Several of my more senior clients have problems seeing the screen and its contents clearly.
One such is a Mac user who asked me this week if I could help. When checking out the options available, it soon became clear that they fall into one of two types – those that are easy to configure and use, and those that are much tougher. I can’t imagine why any user, for instance, would want to use a combination of four keys at once, and I found the voice commentary option very difficult to follow.
So, I picked out some easier, but significant, options and the client feels that these will help her. If she comes back to me in six months and asks what else can be done, I’ll be happy to look at some of the more challenging options with her. In the meantime, these easier options will hopefully make her life easier and will improve her confidence and enjoyment of her fairly new Mac.
All of these options are to be found in “System Settings” (ie “System Preferences” as it used to be called). To access this, click on the apple at the top left of all Mac screens. For a fuller explanation of the options available, see the link at the bottom of each section below. Note that there is a dropdown box at the top of the linked pages for you to select your version of the operating system. Not all options listed below may be available in all versions of macOS.
System Settings > Accessibility > Zoom
I have listed this option first as my client thought this would offer her the best improvement in usability.
There are several ways to rapidly increase the size of everything on the screen. I found that the easiest way to zoom in is to use “scroll gesture with modifier key”. The “scroll gesture” is moving two fingers up or down the trackpad. If using a desktop Mac, you probably don’t have a trackpad, but this isn’t a problem if you have an Apple “magic mouse” as running a finger forwards and backwards over the top of the mouse produces the scroll gesture. Keep the modifier key depressed while zooming in or out. The “modifier key” is either Control, Option, or Command.
2) Increase Contrast and Reduce Transparency
System Settings > Accessibility > Display
Under this option I would definitely recommend turning on the “increased contrast” option. This doesn’t change the contrast of everything on the screen. Instead, it “sharpens” or “hardens” the borders around items such as windows and “buttons” that normally have a very soft, muted, edge that can be difficult to recognise for users with impaired vision. I would also recommend turning on “Reduce Transparency” to improve the distinction between different areas on the screen.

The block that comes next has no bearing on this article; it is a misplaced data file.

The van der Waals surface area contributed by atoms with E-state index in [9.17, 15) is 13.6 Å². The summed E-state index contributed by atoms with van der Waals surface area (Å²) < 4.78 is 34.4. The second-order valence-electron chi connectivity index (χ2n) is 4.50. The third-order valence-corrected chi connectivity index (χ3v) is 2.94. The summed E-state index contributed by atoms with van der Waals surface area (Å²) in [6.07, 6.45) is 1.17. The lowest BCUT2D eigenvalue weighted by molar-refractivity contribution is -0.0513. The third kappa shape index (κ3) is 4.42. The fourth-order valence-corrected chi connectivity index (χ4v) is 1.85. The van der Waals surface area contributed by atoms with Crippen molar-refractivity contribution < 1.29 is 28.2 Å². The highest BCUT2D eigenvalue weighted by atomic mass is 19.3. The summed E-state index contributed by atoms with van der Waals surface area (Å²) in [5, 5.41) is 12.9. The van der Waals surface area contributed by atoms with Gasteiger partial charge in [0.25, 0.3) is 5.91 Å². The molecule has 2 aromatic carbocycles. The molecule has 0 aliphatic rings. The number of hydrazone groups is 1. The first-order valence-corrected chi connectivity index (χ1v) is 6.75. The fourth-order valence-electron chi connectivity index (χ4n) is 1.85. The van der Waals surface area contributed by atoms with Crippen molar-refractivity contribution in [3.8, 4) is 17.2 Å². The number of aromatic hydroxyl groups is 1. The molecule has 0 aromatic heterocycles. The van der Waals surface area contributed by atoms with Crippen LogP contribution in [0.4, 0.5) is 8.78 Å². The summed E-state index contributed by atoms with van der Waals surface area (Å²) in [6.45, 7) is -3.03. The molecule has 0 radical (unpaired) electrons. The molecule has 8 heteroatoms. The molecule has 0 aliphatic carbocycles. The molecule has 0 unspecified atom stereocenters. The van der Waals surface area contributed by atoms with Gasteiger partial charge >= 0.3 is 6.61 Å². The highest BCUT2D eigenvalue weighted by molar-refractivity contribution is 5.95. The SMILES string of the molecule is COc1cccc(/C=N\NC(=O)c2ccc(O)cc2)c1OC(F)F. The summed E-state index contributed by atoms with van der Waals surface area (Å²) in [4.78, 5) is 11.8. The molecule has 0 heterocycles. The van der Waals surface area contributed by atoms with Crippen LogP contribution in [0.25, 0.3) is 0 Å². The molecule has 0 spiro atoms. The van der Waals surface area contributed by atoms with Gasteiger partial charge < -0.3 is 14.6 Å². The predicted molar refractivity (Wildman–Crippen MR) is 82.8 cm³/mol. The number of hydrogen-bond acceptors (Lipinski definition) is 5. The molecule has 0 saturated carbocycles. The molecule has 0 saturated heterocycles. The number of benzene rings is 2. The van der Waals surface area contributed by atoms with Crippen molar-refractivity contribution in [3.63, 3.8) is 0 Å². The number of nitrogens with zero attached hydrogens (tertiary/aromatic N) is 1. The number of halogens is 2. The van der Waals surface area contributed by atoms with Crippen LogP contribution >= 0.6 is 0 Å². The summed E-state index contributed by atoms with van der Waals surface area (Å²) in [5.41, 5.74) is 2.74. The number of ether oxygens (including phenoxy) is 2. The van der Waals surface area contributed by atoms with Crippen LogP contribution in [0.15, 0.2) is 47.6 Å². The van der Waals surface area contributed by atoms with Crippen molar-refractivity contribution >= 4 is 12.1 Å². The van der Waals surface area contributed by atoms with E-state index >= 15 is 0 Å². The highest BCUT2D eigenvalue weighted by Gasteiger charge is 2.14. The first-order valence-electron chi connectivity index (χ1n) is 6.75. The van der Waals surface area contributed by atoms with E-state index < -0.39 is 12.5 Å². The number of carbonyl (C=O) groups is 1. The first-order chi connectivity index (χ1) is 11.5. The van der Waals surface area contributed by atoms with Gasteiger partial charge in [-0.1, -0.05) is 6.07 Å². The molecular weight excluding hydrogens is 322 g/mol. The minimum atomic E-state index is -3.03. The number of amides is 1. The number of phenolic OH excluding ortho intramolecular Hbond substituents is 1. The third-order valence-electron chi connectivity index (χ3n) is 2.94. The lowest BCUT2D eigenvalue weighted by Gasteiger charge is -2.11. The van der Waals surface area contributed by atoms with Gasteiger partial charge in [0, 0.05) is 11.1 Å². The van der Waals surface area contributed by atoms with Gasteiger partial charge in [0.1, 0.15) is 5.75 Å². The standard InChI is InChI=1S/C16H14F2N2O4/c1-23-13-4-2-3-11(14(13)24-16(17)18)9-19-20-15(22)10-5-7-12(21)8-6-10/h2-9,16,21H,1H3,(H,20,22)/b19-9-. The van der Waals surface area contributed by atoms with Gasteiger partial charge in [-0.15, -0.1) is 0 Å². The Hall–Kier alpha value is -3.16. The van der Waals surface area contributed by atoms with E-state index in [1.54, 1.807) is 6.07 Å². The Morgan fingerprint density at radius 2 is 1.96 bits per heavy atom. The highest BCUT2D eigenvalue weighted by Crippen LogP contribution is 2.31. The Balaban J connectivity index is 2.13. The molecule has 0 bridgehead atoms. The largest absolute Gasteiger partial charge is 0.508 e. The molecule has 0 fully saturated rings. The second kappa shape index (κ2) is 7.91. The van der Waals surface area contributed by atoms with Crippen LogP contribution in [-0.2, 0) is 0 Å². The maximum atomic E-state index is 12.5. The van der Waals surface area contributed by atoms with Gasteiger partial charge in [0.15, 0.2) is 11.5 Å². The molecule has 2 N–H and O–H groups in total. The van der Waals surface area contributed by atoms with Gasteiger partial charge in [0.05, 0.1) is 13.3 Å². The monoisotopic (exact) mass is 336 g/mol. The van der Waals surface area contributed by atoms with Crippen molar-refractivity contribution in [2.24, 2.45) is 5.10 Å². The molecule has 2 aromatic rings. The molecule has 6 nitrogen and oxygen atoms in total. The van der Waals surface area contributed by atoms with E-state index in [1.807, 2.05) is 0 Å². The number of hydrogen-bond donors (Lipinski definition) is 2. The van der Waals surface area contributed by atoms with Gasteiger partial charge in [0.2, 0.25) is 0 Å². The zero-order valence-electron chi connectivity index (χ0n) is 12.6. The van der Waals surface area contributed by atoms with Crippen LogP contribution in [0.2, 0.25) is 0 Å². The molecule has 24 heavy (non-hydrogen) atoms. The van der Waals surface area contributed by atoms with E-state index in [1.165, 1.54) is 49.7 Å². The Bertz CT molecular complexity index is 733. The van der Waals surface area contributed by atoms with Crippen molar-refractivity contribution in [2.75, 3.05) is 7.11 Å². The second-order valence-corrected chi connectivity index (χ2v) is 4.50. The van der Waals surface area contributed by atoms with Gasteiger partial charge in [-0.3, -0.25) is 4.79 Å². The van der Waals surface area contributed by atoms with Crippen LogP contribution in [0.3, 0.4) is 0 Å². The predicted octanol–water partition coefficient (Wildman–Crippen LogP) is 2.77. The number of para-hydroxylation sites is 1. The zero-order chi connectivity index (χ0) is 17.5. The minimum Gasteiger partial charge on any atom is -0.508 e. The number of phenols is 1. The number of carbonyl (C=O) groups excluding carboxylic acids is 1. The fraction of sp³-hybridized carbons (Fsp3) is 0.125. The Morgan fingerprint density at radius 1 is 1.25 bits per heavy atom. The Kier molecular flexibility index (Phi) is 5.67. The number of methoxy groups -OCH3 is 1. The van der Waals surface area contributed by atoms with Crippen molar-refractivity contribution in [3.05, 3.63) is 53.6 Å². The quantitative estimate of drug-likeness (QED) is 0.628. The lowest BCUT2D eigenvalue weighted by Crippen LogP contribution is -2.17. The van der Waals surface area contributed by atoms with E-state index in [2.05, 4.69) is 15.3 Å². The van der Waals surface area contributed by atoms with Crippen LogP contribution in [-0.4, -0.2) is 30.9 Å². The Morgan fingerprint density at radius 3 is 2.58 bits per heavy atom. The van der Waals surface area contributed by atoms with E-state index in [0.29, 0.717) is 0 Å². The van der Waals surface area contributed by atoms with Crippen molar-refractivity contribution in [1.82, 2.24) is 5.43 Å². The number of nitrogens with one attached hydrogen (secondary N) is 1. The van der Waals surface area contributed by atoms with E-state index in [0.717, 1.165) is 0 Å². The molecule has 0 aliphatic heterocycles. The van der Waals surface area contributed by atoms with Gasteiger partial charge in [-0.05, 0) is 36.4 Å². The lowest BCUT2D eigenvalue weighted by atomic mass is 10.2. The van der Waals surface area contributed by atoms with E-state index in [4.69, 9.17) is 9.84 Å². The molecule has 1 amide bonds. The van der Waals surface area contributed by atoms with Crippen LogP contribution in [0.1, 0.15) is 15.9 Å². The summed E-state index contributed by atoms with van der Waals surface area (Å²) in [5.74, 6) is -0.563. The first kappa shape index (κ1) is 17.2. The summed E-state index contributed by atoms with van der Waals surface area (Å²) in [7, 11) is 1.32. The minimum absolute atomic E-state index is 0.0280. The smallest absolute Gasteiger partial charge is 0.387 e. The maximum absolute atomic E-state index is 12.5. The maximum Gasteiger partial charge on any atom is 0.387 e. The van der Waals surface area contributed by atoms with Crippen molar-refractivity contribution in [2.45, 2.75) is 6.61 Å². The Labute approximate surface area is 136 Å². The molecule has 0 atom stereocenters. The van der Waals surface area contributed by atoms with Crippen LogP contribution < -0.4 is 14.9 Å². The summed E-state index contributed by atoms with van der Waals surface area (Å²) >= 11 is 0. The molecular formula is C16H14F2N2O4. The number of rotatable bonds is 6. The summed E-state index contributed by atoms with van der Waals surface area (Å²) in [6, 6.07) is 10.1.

3) Pointer Size and Colour
System Settings > Accessibility > Display
It’s definitely worth changing the colour of the pointer and also its size. Be aware, though, that making the pointer too large can obscure text in places like tooltips that appear under (ie behind) the pointer. Changing the colour is only available on recent versions of macOS.
4) Desktop wallpaper
System Settings > Wallpaper
Try using a plain colour as the desktop wallpaper (ie the desktop background) as photos used as wallpaper can be very distracting and make it very difficult to find specific icons on the desktop. This is, of course, made much more difficult if the wallpaper image or colour changes constantly. You may find that a light, neutral, pastel colour makes icons stand out the best.
5) Text Size
There isn’t one single control for changing the size of all text. If that is what you want to do, it’s probably best to concentrate on the zoom option described above. The size of individual types of text such as desktop labels, the contents of Finder, the text in sidebars, can be changed individually as detailed in the link below:
MacOS offers a lot of different ways of changing how things appear on screen, only a few of which are mentioned here. If you are not used to delving into the options contained in System Settings it can be confusing finding specific settings again. Also, if you change a lot of settings in one session and then decide to undo some changes, then working out what settings you are looking for can also be tedious.
Therefore, I would recommend making only a couple of changes at a time. Tweak those settings if appropriate, but don’t try to change too many things at once.